CFOs more optimistic about the economic forecast for the first time
July 2, 2013
For the first time in many years, more European CFOs were positive rather than negative about the economic outlook. A third or 29% of European colleagues can see the future with a degree of optimism. Nevertheless, most (38%) see no change in the short-term and the European view is less optimistic than in other areas of the world. A majority of 43%, however, does expect an improvement in terms of the financial performance of their own company.
This has transpired from the Global CFO Survey, the longest running worldwide study into economic views among top financial managers, conducted by Duke University and TIAS School for Business and Society and supported by universities in Japan, South Africa and Brazil.
Once a quarter, the CFO survey questions CFO’s, 25% of whom come from the Benelux, about their expectations for the economic landscape and gauges their opinions on another, related topic. This time, the supplementary topic was the role of corporate social responsibility and sustainability within company results.
CFO’s continue to invest
Most CFO’s do not expect any economic growth in the short-term. The most important reasons for this are low consumer demand, prices coming under pressure as a result of competition, worldwide financial instability and government policy. As a result, margins are under pressure, it is harder to pinpoint expectations about the future and reconcile policy with this, and more challenging to motivate employees to stay productive.
A little less than half the CFO’s expect to have to call upon their reserves in the coming 12 months, primarily in order to continue with investments.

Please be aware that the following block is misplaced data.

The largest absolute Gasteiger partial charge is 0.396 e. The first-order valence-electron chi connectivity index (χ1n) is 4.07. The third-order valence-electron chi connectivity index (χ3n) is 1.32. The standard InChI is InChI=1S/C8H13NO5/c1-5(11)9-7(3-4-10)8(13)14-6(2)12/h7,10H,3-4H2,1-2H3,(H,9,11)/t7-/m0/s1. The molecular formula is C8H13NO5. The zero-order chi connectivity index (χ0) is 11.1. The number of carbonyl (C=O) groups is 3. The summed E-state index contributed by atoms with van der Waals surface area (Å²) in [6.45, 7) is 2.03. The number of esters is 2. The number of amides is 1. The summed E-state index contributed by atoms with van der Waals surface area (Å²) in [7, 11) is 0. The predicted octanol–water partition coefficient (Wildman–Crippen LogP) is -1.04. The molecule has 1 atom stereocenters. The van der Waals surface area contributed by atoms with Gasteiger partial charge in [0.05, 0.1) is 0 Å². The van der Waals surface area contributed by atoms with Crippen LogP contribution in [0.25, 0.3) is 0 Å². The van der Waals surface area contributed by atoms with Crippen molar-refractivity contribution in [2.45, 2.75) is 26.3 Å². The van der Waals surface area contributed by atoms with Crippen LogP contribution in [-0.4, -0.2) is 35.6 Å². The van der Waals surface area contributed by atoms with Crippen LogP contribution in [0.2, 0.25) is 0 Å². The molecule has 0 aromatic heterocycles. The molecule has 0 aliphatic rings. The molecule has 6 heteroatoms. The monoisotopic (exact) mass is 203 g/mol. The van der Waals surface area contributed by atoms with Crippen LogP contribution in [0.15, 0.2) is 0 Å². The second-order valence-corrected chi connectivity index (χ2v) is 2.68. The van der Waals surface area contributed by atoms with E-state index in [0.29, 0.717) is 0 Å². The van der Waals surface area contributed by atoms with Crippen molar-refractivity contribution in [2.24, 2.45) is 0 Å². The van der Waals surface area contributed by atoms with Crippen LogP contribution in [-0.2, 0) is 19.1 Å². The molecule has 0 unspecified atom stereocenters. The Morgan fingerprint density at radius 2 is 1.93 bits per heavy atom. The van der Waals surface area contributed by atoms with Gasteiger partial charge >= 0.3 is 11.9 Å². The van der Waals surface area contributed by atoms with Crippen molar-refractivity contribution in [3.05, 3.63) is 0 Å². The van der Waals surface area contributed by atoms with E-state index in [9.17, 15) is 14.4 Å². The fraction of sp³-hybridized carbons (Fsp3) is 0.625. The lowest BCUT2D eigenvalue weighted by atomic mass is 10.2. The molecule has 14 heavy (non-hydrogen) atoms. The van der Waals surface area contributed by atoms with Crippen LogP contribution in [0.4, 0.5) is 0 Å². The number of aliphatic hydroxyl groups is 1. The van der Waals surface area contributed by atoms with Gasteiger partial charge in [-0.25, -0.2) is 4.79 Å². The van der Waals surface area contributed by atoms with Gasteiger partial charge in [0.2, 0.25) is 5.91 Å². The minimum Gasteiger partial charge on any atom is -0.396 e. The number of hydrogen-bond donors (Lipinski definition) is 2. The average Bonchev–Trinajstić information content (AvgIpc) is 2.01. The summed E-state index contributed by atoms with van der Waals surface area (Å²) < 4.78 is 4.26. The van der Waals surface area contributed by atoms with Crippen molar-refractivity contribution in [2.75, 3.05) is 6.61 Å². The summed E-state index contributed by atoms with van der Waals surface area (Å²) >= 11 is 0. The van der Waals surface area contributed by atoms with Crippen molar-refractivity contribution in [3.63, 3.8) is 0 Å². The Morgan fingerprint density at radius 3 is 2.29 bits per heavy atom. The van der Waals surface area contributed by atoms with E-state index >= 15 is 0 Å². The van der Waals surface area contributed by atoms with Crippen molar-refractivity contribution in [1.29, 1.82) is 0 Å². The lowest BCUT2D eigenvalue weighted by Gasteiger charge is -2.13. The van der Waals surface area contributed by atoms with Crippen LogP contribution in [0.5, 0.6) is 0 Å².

Top salaries under pressure
The research also demonstrated that the salaries of top managers were coming up for discussion. Even though a good 20% of the respondents reported criticism of top salaries, no less than 43.5% indicated that they would be curbing these payments in the coming year. Criticism had largely come from shareholders and owners or the Board of Directors.
CSR because it’s all part of it
Corporate social responsibility and sustainability are higher on the agenda in Europe than is the case in the U.S. In Europe, 63% of the respondents considered this to be important or very important while, in the U.S. this is only half. CSR is even more important in Asia (67%), South America (76%) and Africa (83%).
CSR initiatives are specifically targeted towards company employees and the management, customers and the environment. The reasons for this have no direct link with operating profit. The principal reason seems to be improving image, followed by ‘because it’s something you ought to be doing’. Just 18% employs CSR in order to create higher consumer demand and 10% use it to make the cost structure more efficient. No less than 56% make no effort at all to chart efforts (in relation to finance). They do not have the resources for this purpose, there is no pressure from shareholders or there is too little expertise in order to do so.
European sentiment remains consistent
Europeans score 53 in terms of the sentiments-index (on a scale of 1-100); the same as last quarter. This is the lowest of all regions of the world. South America has reduced slightly but is still most optimistic with an index score of 66. Asia takes second place with 62 and the US has increased significantly with a score of 61.
Kees Koedijk, dean and director of TIAS: “We are slowly seeing improvements in sentiment, even though we still have a long way to go in Europe. Hopefully, we can draw inspiration from the other world regions. The growth in optimism in the U.S. is very hopeful. As the driving force behind progress in other economies, it is important that steps are being taken in the right direction in this area.”
Quarterly Report Q2 2013, CFO Survey (2013)